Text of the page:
The knockout blow in the Formula One title battle has yet to be thrown but the moment is fast approaching and Red Bull's Sebastian Vettel is landing the big psychological hits.
Sunday's floodlit Abu Dhabi Grand Prix was a standout chance for Ferrari's Fernando Alonso to recapture the lead in the drivers' standings with two races to go but, even if he beat Vettel for the first time in six races, it remained an opportunity missed.
Vettel is 10 points clear of the Spaniard and can win his third title in a row at the new Austin track in Texas next week.
The pressure now is on Alonso to stop him.
The manner in which Vettel surged from last of all, starting in the pit lane, to finish third and one place behind his sole title rival was a perfect example of damage limitation and determination.
It was also supremely demoralising for Ferrari.
"To anyone that doubted he's a racer, I think he showed world class," said team principal Christian Horner.
"To go from pit lane to podium was phenomenal."
Austin will be Vettel's 100th race and his Red Bull team look likely to celebrate their third constructors' crown in a row in what is the parent company's biggest market for sales of their energy drink.
Alonso, one of the mentally toughest of opponents, tried to stay optimistic when he told reporters that he would go to bed "thinking the glass is half full rather than half empty" but Sunday's outcome must have hurt.
The Ferrari driver can draw strength from the knowledge that he will become the triple champion if he wins the last two races, wherever Vettel finishes.
The Spaniard has shown great consistency, with 11 podium finishes in 18 races, but whatever he does it is not quite enough. He has not won since Germany in June and the Ferrari is not as quick as the Red Bull, something Vettel is rubbing in even when he cannot win.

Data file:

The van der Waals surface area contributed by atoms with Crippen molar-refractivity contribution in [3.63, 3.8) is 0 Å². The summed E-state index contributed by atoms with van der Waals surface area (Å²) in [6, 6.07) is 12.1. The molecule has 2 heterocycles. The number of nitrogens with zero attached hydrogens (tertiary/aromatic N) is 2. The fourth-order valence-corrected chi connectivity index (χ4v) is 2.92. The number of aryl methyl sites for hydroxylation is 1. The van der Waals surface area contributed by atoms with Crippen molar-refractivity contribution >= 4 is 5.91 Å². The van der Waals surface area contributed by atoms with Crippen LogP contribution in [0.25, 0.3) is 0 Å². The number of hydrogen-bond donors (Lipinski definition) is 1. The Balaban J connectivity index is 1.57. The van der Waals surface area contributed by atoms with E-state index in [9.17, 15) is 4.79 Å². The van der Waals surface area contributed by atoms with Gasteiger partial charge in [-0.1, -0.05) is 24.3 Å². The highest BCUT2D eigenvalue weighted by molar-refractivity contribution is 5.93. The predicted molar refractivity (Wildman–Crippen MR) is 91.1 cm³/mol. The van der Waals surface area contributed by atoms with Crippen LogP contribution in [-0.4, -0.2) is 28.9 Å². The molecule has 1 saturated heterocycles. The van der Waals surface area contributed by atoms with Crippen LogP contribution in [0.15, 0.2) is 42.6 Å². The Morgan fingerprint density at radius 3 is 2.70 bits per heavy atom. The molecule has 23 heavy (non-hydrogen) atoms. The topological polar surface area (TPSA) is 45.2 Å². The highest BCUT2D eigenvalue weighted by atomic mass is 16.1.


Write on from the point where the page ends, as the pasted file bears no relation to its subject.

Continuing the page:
"It was entirely predictable that starting sixth on the grid, he (Alonso) was going to be on the podium," said Horner.
"I had already mentally got an image of him taking between 15 and 25 points out of us...to limit that damage to only three and finish behind him is a remarkable recovery, a great drive by Sebastian."
McLaren boss Martin Whitmarsh, whose driver Lewis Hamilton started on pole and then retired while leading due to a fuel pump problem, saw it slightly differently.
"I think he was fairly lucky this weekend one way or another," he said of Vettel, who benefited from two safety car periods and the retirement of quick drivers who might have held him up.
Alonso has spoken of his determination, his years of experience, the Samurai-like fighting spirit and confidence that he will still be the one collecting the prize at the end but, as Horner noted at the weekend, talk is cheap.
The Spaniard will need to call on all of his calm and resilience now, knowing that one mistake or retirement in Austin could end his hopes immediately and make the final race in Brazil redundant.
Vettel, whose run of four wins in a row and 205 successive laps led came to an end, showed he could take whatever was thrown at him.
"Being under pressure is one of his key strengths and assets. We've seen it time and time again with him. As he continues to evolve, continues to grow, he continues to improve," added Horner.
After being sent to the back of the grid, and then the pitlane, for a fuel irregularity, Vettel prepared for the race by toying around with a drum kit in his room. He told Horner he would see him on the podium later.
Asked with Alonso alongside whether he had expected to be on the podium, Vettel replied: "Yes I did, to be honest with you.
"It was a obviously a chance to (mess) it up and we didn't do that," he added.